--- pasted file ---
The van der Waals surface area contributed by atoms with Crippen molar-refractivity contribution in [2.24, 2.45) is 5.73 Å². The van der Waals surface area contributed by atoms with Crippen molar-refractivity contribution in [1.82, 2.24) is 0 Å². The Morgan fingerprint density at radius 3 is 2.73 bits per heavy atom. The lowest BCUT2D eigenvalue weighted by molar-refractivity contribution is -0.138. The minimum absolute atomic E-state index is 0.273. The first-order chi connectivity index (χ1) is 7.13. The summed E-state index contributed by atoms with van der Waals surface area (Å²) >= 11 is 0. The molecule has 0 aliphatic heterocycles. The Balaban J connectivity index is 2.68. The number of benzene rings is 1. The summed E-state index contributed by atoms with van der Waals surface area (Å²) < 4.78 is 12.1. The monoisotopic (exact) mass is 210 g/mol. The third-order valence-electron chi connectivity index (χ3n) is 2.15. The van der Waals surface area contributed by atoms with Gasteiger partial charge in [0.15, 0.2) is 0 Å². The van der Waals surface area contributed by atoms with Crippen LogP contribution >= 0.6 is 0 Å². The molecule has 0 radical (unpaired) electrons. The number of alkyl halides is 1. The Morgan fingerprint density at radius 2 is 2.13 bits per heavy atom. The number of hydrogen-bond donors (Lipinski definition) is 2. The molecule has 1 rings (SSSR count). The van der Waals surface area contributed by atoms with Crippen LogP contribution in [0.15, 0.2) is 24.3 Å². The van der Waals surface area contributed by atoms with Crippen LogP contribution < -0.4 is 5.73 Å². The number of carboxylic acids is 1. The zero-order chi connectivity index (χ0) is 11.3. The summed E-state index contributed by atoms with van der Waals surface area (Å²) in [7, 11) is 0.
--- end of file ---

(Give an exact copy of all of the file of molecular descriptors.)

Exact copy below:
The van der Waals surface area contributed by atoms with Crippen molar-refractivity contribution in [2.24, 2.45) is 5.73 Å². The van der Waals surface area contributed by atoms with Crippen molar-refractivity contribution in [1.82, 2.24) is 0 Å². The Morgan fingerprint density at radius 3 is 2.73 bits per heavy atom. The lowest BCUT2D eigenvalue weighted by molar-refractivity contribution is -0.138. The minimum absolute atomic E-state index is 0.273. The first-order chi connectivity index (χ1) is 7.13. The summed E-state index contributed by atoms with van der Waals surface area (Å²) >= 11 is 0. The molecule has 0 aliphatic heterocycles. The Balaban J connectivity index is 2.68. The number of benzene rings is 1. The summed E-state index contributed by atoms with van der Waals surface area (Å²) < 4.78 is 12.1. The monoisotopic (exact) mass is 210 g/mol. The third-order valence-electron chi connectivity index (χ3n) is 2.15. The van der Waals surface area contributed by atoms with Gasteiger partial charge in [0.15, 0.2) is 0 Å². The van der Waals surface area contributed by atoms with Crippen LogP contribution >= 0.6 is 0 Å². The molecule has 0 radical (unpaired) electrons. The number of alkyl halides is 1. The Morgan fingerprint density at radius 2 is 2.13 bits per heavy atom. The number of hydrogen-bond donors (Lipinski definition) is 2. The molecule has 1 rings (SSSR count). The van der Waals surface area contributed by atoms with Crippen LogP contribution in [0.15, 0.2) is 24.3 Å². The van der Waals surface area contributed by atoms with Crippen LogP contribution < -0.4 is 5.73 Å². The number of carboxylic acids is 1. The zero-order chi connectivity index (χ0) is 11.3. The summed E-state index contributed by atoms with van der Waals surface area (Å²) in [7, 11) is 0.